Background: Smartphones have become the most popular electronic gadgets in India and student communities across the country have been in awe of these devices. Medical students have found profound applications of smartphones in their course besides the primary purpose of communication. With the ever-increasing utilization of smartphones, several psychological and behavioral problems have emerged. Among them, nomophobia has been one of the alarming constructs.
Aims and Objectives: This study aims to estimate the prevalence of nomophobia among medical students, to evaluate the sociobehavioral determinants of nomophobia, and to explore the behavioral subdimensions of nomophobia along with attitude of medical students toward smartphone usage.
Materials and Methods: A cross-sectional design was used to conduct the study among the 1st year medical students of a private medical college in rural Bengaluru. Data were collected using pretested questionnaire and analyzed using Microsoft Excel 2010 and SPSS software (Version 24).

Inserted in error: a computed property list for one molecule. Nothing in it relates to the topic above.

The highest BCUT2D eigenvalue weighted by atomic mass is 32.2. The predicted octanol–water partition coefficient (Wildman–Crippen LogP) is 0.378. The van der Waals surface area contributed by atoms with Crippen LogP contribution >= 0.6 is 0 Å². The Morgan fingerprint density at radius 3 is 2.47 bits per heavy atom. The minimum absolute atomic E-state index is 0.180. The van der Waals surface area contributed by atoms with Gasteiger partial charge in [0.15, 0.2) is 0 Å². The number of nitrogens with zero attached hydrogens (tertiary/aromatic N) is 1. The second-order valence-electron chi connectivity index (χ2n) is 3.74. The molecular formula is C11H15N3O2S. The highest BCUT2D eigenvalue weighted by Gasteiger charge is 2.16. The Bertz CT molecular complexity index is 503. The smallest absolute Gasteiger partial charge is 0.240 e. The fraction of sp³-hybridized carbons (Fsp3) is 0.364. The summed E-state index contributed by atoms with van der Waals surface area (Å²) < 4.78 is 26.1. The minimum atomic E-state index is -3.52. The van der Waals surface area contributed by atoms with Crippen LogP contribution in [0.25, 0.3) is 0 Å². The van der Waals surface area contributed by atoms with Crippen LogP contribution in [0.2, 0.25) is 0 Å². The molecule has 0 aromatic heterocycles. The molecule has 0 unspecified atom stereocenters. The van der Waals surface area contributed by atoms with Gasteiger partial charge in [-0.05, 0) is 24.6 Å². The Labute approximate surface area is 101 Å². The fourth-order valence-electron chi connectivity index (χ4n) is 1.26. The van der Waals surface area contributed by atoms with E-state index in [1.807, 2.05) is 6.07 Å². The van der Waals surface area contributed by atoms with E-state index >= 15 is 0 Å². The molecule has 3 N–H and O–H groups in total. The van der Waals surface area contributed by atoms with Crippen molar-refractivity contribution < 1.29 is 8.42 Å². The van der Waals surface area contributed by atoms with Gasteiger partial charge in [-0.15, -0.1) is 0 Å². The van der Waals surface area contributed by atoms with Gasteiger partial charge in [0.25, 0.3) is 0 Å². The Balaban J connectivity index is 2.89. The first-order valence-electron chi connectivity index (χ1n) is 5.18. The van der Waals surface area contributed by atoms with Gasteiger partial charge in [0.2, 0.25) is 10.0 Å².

Results: In the current study, majority of the subjects were frank nomophobics (86.9%), 13% were at risk of developing nomophobia, and only 7.6% were normal. It revealed “annoyance for not being able to use smartphone, clinging to phone all the time, feeling stressed if not using the phone, knowing the adverse impact on academic performance, sleep deprivation, and compulsiveness for taking calls while studying” as the most recurring responses in terms of psychological and behavioral attributes of nomophobia. There was a statistically significant association between gender and nomophobia (P = 0.003) and also between perceived smartphone addiction and nomophobia (P = 0.0001).
Conclusion: The current study supports the trend toward increased prevalence of nomophobia among medical students. In addition, nomophobia has shown a female preponderance. The present study also highlights the evolving psychological and behavioral dimensions among smartphone users such as compulsiveness, annoyance, stress, poor academic performance, and clinginess to smartphones.
Attitude; Behavioral Dimensions; Medical Students; Nomophobia; Smartphone